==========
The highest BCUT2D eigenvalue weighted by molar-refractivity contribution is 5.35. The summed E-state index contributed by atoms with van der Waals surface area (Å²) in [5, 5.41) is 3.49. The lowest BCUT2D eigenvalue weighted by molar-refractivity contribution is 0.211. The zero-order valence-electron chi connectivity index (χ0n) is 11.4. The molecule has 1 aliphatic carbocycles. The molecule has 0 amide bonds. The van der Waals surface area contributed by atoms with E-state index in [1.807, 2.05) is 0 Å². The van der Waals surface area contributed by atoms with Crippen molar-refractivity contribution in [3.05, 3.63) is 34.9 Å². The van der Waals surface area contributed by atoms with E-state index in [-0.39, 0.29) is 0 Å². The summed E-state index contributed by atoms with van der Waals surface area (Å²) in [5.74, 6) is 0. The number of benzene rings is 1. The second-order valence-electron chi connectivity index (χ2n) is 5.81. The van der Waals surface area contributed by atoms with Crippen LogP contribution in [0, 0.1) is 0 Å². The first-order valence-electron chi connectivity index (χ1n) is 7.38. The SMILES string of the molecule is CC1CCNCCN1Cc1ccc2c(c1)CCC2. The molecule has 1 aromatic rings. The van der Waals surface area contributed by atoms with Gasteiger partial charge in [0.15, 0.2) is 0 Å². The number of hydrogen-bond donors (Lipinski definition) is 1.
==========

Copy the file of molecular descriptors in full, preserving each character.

The highest BCUT2D eigenvalue weighted by molar-refractivity contribution is 5.35. The summed E-state index contributed by atoms with van der Waals surface area (Å²) in [5, 5.41) is 3.49. The lowest BCUT2D eigenvalue weighted by molar-refractivity contribution is 0.211. The zero-order valence-electron chi connectivity index (χ0n) is 11.4. The molecule has 1 aliphatic carbocycles. The molecule has 0 amide bonds. The van der Waals surface area contributed by atoms with E-state index in [1.807, 2.05) is 0 Å². The van der Waals surface area contributed by atoms with Crippen molar-refractivity contribution in [3.05, 3.63) is 34.9 Å². The van der Waals surface area contributed by atoms with E-state index in [-0.39, 0.29) is 0 Å². The summed E-state index contributed by atoms with van der Waals surface area (Å²) in [5.74, 6) is 0. The number of benzene rings is 1. The second-order valence-electron chi connectivity index (χ2n) is 5.81. The van der Waals surface area contributed by atoms with Crippen LogP contribution in [0, 0.1) is 0 Å². The first-order valence-electron chi connectivity index (χ1n) is 7.38. The SMILES string of the molecule is CC1CCNCCN1Cc1ccc2c(c1)CCC2. The molecule has 1 aromatic rings. The van der Waals surface area contributed by atoms with Gasteiger partial charge in [0.15, 0.2) is 0 Å². The number of hydrogen-bond donors (Lipinski definition) is 1.